Matrix treatments of openhole horizontal wells are extremely difficult. Placement of the treatment fluids at the very places where necessary, i.e. where damage exists, calls for diversion techniques of superior performance, due to the length of the section to be treated. Failure in achieving high diverting efficiency results in either incomplete damage removal and/or requirements for uneconomical volumes of treatment fluids.

Suspensions of particulate diverting agents build up very efficient cakes, however are costly due to the huge depositing surface. Therefore, the preferred diverting technique consists in pumping viscous banks into sections of high fluid intake. These banks are made of either non-Newtonian gels or foams having downhole qualities in the 60 to 85% range.

The aim of the present paper is to provide modeling equations for the radial placement of viscous pills around openhole horizontal wells. Primary porosity reservoir rocks are considered (usually 50- to 5,000-mD permeability sandstones) as well as naturally fractured ones (mostly carbonates). The pills are made of gels of Power-law fluid mechanics behavior. The increasing apparent viscosity of the gel with increasing distance to the well (due to decreasing shear rate) is taken into account.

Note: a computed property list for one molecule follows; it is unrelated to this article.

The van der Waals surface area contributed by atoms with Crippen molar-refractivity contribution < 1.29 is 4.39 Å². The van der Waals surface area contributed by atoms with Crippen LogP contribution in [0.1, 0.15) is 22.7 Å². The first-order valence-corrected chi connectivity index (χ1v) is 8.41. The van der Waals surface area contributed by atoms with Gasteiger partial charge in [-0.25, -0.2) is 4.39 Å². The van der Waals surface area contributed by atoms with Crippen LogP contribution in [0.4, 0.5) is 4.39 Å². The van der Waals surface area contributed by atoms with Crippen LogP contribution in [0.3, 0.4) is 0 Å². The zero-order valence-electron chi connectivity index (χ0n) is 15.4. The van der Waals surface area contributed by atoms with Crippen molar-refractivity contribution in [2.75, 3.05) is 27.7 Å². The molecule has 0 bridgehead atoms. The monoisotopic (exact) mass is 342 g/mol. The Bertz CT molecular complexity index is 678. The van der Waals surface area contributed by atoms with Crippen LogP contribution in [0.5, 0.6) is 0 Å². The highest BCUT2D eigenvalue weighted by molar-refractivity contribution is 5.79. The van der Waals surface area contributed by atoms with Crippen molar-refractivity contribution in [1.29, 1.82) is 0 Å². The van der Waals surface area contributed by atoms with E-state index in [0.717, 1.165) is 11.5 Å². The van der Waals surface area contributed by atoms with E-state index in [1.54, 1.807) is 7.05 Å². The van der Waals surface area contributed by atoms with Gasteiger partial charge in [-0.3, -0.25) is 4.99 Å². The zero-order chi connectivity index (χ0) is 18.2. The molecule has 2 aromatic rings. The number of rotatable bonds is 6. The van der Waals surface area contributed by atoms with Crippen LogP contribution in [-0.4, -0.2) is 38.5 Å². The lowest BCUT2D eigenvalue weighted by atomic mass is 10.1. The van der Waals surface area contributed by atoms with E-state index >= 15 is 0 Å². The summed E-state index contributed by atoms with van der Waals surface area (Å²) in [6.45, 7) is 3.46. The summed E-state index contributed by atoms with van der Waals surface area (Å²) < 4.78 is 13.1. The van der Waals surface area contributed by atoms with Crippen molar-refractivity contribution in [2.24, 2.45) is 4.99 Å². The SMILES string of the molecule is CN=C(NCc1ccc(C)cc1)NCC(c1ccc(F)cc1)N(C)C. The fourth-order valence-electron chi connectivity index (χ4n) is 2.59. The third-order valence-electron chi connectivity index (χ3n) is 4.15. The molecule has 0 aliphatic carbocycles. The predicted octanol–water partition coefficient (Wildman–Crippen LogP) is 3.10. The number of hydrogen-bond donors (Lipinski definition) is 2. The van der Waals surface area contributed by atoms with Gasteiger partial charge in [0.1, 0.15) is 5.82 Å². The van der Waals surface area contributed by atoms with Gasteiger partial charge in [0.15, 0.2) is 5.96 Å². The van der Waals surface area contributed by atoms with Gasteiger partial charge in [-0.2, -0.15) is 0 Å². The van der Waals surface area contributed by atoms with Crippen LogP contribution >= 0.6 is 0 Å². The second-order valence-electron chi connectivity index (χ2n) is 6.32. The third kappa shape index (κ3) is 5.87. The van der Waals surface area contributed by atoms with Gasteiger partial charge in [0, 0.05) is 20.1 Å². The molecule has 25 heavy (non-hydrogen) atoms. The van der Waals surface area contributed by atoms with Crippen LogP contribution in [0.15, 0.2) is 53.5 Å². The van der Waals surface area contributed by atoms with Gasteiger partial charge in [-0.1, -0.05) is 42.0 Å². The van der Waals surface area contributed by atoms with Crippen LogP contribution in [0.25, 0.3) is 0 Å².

Fluid bank pseudoskin equations are derived and used to optimize the diverting process. Optimization is either achieved by the selection of the proper characteristics of the viscous pill (e.g. n’ and K’ coefficients of a Power-law fluid) or by the pill volume and injection rate at which the latter is squeezed into the reservoir rock. Quantitative guidelines are provided with the aim of minimizing the cost of the diverting process as well as the duration of the matrix treatment.

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